• In this method the cell absorbs energy from the absorbed food molecules to carry out different life processes.
  • The protoplasm absorbs the digested food, water and minerals by the diffusion. They get assimilated to build new protoplasm whereas the sugar, fatty acids and glycerol provide energy.

(v) Dissimilation

  • It involves the breakdown of complex molecules within the protoplasm and produces energy to perform different activities within the cell.
  • The oxidation breaks the living protoplasm and produces heat, kinetic energy and waste products.

(vi) Egestion

  • It involves the excretion of undigested food material from the amoeba cell.
  • They throw the non-digested food material through temporary openings in the ectoplasm at a spot near the food vacuole.
  • The excretion of undigested food material can occur at any point on the surface through no special opening.

Amoeba Reproduction

Amoeba reproduce by asexually. The axeual reproduction of amoeba is accomplished by three distinct methods such as binary fission, multiple fission and sporulation.

(i) Binary Fission

The amoeba first replicates its genetic material by mitotic division. After completion of nucleus division it divides the cytoplasm at the center of the cell and separates, and forms two equal-sized daughter cells. These two newly formed cells are the identical clones of the parent cell.

Amoeba Cell Binary Fission
Amoeba Cell Binary Fission

(ii) Multiple Fission and Encystment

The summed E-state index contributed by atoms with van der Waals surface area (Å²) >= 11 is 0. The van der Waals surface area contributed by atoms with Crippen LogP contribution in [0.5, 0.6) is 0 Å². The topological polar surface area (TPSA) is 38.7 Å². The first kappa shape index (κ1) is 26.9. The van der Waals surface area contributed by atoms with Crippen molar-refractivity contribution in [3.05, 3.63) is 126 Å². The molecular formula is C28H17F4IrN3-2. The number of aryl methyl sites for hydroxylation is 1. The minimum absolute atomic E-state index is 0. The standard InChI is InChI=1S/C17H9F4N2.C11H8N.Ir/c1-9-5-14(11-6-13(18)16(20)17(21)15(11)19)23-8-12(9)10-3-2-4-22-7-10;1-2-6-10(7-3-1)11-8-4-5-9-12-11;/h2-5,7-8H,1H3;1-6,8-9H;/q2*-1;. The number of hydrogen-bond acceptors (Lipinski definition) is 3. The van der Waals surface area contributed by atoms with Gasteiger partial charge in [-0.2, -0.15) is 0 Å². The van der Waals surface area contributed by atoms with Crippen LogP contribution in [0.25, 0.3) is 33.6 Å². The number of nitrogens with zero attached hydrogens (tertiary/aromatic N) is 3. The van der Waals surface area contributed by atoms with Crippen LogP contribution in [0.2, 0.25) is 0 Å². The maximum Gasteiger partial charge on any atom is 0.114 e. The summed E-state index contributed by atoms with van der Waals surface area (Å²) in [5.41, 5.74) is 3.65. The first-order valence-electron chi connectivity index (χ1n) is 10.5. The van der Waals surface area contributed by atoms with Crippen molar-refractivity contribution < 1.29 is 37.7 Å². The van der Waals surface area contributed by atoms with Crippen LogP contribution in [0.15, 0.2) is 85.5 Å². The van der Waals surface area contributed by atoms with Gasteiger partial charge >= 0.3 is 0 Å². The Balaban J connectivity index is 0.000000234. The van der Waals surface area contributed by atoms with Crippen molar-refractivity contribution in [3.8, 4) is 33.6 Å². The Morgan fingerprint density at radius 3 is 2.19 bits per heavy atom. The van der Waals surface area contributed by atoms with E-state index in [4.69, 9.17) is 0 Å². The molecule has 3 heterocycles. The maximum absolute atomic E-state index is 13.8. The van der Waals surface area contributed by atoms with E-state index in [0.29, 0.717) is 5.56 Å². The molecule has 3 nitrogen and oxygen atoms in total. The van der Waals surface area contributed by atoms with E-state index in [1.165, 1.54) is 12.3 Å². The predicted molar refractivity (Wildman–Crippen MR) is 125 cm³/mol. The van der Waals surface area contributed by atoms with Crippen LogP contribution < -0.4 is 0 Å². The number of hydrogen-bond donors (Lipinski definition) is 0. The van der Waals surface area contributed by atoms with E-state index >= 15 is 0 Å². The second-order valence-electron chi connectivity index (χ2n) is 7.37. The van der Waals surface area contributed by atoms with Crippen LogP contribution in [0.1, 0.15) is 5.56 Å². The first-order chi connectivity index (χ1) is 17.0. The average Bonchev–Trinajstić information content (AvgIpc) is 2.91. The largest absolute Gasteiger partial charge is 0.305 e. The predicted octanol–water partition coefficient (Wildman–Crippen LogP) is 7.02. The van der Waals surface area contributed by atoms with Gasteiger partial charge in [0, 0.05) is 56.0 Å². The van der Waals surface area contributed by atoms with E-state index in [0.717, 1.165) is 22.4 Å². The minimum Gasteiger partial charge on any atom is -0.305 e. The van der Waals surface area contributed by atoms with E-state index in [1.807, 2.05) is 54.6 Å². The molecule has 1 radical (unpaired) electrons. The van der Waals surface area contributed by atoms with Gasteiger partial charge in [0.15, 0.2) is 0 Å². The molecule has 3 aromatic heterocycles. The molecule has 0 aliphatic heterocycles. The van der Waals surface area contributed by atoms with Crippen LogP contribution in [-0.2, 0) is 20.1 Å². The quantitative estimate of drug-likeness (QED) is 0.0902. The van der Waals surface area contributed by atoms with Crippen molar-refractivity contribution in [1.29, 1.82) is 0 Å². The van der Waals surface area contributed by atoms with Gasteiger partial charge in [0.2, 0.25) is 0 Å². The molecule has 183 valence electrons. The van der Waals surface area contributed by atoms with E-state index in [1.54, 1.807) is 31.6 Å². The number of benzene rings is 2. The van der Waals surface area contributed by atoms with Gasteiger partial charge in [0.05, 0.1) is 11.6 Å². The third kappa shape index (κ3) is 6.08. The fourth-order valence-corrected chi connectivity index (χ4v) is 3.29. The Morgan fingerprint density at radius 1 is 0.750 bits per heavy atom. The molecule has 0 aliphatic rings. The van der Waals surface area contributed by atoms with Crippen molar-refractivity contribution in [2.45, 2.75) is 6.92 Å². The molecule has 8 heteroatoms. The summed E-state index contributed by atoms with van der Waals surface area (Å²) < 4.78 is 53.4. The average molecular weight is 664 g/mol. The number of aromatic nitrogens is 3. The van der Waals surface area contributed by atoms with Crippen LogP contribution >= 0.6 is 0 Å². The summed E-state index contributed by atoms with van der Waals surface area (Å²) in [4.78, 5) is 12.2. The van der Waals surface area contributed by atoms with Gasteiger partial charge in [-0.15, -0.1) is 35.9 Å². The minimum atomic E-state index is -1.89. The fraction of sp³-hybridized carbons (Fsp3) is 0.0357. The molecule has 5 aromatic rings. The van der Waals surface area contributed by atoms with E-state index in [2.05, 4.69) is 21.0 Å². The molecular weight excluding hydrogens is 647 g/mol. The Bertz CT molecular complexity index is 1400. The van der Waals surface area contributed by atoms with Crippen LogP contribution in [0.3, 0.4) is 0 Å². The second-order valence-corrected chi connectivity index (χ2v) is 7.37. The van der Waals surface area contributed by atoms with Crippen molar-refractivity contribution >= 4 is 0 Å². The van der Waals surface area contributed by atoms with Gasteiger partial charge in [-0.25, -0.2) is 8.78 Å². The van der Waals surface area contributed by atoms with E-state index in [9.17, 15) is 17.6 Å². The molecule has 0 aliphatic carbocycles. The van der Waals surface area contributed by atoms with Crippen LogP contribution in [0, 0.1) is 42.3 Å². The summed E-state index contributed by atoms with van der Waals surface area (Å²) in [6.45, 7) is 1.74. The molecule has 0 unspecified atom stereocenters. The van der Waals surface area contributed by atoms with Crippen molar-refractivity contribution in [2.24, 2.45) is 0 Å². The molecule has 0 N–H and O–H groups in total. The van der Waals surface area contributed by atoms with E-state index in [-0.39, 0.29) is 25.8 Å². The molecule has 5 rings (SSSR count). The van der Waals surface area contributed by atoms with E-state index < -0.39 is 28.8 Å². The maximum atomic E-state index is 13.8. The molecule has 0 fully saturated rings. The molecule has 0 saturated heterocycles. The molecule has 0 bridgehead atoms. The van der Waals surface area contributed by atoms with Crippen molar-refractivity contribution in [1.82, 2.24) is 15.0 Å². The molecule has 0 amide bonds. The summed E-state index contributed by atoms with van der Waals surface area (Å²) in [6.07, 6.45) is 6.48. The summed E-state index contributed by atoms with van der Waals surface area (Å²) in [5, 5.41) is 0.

During unfavourable conditions amoeba undergoes through the Multiple Fission and produces multiple cells.

  • At first they withdraw the Pseudopodia and the cell becomes rounded, streaming movements of endoplasm cease, larger granules dissolve and protoplasm becomes minutely granular, distinction between ectoplasm and endoplasm is lost.
  • Then amoeba develops cyst around it to protect the cell.
  • The cell undergoes mitosis several times and produces multiple daughter cells.
  • Under favorable conditions the cyst wall absorbs water and bursts and releases the daughter cells within the host cell.
  • The amoeba cell will undergo the encystment process as a means of protection against desiccation as it travels through the colon, which ensures its survival outside of the host.
Amoeba Cell Multiple fission
Amoeba Cell Multiple fission

(iii) Sporulation

Under unfavorable conditions the amoeba cell reproduces by the Sporulation. At first the nuclear membrane ruptures and releases chromatin blocks into the cytoplasm.

Then each chromatin develops a nuclear membrane to form a new daughter nucleus. After that the cytoplasm is developed around each nuclei to form an amoeba. Then the spore case is developed around the amoeba to form a spore. Around 200 spores are developed.

After that the parent body bursts and releases the spores, at the beginning the spores remain in a dormant stage. When the favourable conditions return each spore develops a new daughter cell.

Amoeba Cell Sporulation
Amoeba Cell Sporulation

Respiration of Amoeba Cell

  • Amoeba needs oxygen to burn the stored food materials so that they can produce energy for the locomotion.
  • They get the dissolved air from the surrounding water into their cytoplasm through the plasma lemma.
  • The car­bon dioxide produced by oxidation is stored as bubbles in the contractile vacuole. Later this co2 released from the body through the diffusion.

Excretion of  Amoeba